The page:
There are few games as remarkable as EVE Online, the space MMOG released in 2003 that over the last 13 years has gone from strength to strength. EVE was never like the others. Most MMOGs follow the lineage of Ultima Online or Guild Wars, setting up great fairgrounds full of rides for their playerbase to enjoy, and splitting that playerbase into smaller and more manageable ‘shards’ or groups. EVE is and always has been a free-for-all, a galaxy where every player co-exists and can make their own decisions about the future. But now it's going free.
To go through how CCP has changed EVE over time would be its own article, but this is a new evolution. You’ve always been able to get hold of trials for EVE, but characters soon enough have to be ‘PLEX-ed’ (cashing in a pilot’s license which grants one month’s playtime.) Now anyone can play, with certain skill restrictions, without handing over a penny.
I sat down with EVE’s executive producer, Andie Nordgren, to discuss what may be the biggest change in the game’s history. The last time I saw Nordgren she was on-stage at the 2014 Fanfest in Rejkjavik, talking about her dream of making everything in the universe destructible. The crowd listened in awe, rapturously whooped as she showed videos of things exploding, and wept at the beautiful possibilities of building space stations. I say this to emphasise one thing. EVE is a videogame but to understand it you have to accept that, for many of its players, EVE is also real.
First things first, what exactly does ‘free’ mean in the context of EVE? “Play EVE and be part of EVE for free,” says Nordgren. “It’s not just a trial or a taste that tries to, you know, shove you into subscribing as soon as possible. We really want it to be viable to play for free. If you’re an existing player you can see it as a kind of hardcore mode, you know, like see how far you can get with just the Alpha [F2P] skill set: you’re kind of locked into tech 1 guns for the most part, but there’s a number of tech 2 low-slot and mid-slot modules that are also available to you on the Alpha skill set.”
Essentially free players have ‘alpha’ clones and subscribers have ‘omega’ clones, with the latter having access to the full array of ships and skills in the game. To give this some context, I played EVE using tier 1 ships for probably my first six months as a subscriber, before eventually upgrading to a tier 2 interceptor.
But before we get bogged down in the details, why are we even talking about a 13 year old game in the first place. What gives EVE such longevity, and allows it to maintain such a fascination for both its players and those of us who just love reading about it?
“I think it’s because everyone plays in the same universe and they have some possibility of impacting play for each other,” says Nordgren. “Which means that you can become famous, right? Or you can become infamous. And all the players together are actually creating one shared history, which means that it’s meaningful to care about that history, because it’s not just cloned and repeated on different servers or whatever. It’s one shared universe and one shared history.”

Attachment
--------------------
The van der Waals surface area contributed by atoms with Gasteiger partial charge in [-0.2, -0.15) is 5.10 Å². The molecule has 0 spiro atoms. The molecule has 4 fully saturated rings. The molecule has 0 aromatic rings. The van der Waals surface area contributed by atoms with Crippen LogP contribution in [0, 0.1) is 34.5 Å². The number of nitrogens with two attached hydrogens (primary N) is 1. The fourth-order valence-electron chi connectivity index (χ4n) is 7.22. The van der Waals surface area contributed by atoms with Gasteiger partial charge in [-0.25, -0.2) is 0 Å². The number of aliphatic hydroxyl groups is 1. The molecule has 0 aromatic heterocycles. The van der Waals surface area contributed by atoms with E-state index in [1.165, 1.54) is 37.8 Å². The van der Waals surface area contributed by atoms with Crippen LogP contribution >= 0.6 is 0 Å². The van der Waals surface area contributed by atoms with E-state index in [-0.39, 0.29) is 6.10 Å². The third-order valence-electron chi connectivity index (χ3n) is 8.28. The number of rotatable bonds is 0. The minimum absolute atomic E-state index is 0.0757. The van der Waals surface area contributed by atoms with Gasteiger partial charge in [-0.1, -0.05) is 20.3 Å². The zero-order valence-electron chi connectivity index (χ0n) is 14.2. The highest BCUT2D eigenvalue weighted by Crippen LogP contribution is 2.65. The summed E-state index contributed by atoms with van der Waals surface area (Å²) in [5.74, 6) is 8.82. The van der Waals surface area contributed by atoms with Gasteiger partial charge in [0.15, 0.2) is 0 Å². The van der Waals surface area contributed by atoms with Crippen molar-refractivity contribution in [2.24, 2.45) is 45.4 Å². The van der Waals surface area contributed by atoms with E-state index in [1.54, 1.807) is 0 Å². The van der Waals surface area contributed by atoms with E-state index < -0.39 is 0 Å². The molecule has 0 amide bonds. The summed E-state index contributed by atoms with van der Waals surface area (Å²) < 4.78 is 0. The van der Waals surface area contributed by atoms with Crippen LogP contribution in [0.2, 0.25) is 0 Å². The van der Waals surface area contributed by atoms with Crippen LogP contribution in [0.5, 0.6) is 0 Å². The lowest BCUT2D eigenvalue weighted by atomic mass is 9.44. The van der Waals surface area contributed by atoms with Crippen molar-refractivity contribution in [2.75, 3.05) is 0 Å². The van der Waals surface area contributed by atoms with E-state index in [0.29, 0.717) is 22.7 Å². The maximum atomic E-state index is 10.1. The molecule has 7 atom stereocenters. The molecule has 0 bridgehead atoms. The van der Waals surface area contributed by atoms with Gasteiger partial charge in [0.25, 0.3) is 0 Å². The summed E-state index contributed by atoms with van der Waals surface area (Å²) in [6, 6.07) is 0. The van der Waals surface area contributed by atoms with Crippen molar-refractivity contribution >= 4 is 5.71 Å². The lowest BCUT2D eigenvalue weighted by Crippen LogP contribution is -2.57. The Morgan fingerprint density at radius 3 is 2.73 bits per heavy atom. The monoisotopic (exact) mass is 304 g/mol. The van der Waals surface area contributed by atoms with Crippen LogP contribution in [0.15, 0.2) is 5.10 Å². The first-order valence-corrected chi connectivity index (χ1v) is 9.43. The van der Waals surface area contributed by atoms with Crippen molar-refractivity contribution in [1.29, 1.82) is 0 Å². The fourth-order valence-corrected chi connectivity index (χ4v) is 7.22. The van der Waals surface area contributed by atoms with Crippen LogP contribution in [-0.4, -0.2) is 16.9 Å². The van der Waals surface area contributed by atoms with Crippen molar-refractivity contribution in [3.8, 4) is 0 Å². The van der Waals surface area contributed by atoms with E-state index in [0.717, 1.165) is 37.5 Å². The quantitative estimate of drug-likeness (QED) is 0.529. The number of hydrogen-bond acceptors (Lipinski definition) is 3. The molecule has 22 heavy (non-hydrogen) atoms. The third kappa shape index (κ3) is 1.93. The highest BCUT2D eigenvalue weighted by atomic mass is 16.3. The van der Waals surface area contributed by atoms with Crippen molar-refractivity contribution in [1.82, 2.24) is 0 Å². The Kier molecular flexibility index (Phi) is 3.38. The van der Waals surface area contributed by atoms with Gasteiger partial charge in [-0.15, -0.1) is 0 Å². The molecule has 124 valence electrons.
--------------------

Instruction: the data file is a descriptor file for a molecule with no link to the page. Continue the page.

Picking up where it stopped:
Since 2003 CCP has updated EVE continuously with huge changes - the game’s current visual style represents the third major overhaul since launch. The systems are continuously renovated and extended, and Nordgren talks about the game being “re-released” several times a year with CCP’s patches. One thing that has always been a challenge to get right is the ‘new player experience’ - how to ease players in - and this too is changing.
“It’s such a deep and complex game experience, kind of unmatched, because you have so much freedom and there are so many layers to it,” says Nordgren. “Learning EVE is like, you know, getting into any other field or exciting hobby - you have to put some effort into getting into it. And I think that in the past we have leaned a lot on people’s excitement for the game in the game in that sense, but now when we’re opening up this free option we’re trying to turn the question of whether you should try EVE more from a sort of ‘Why?’ to ‘Why not? It’s free, right?’
“So now we bring you into the universe and the possibilities in it by placing you in more of a storyline. A chapter-based story teaches you the basics of the game, and we’re hoping that when you come out of this you have achieved the sort of basic competency for how you can move in the world and what you’re able to do there, and you can continue on your own path as you see fit or join a group of other players. You’re now equipped with knowledge and competencies that mean that those players don’t have to explain, like, super basics to you. They can just drag you into whatever they are having fun with.”
Nordgren shows me the opening few missions, which seem to do a good job of teaching the basics and then allowing players to use them without further instruction - but as an EVE player myself, I can't judge if they’ll work for new players as well as it seems they will. And in any case, CCP are really not the most important corporation out there - the success or failure of this new business model will come down to how EVE’s existing playerbase reacts towards the newbies.
The reaction to EVE's F2P move among the game's community was amazingly positive. That’s not what you tend to see when other MMOGs do the same, but it speaks to something unique in EVE’s players. For the most part they are strategists, they think ahead, and they see the possible benefits in an army of labour looking for guidance. Or perhaps are just excited at the idea of a load of noobs to shoot.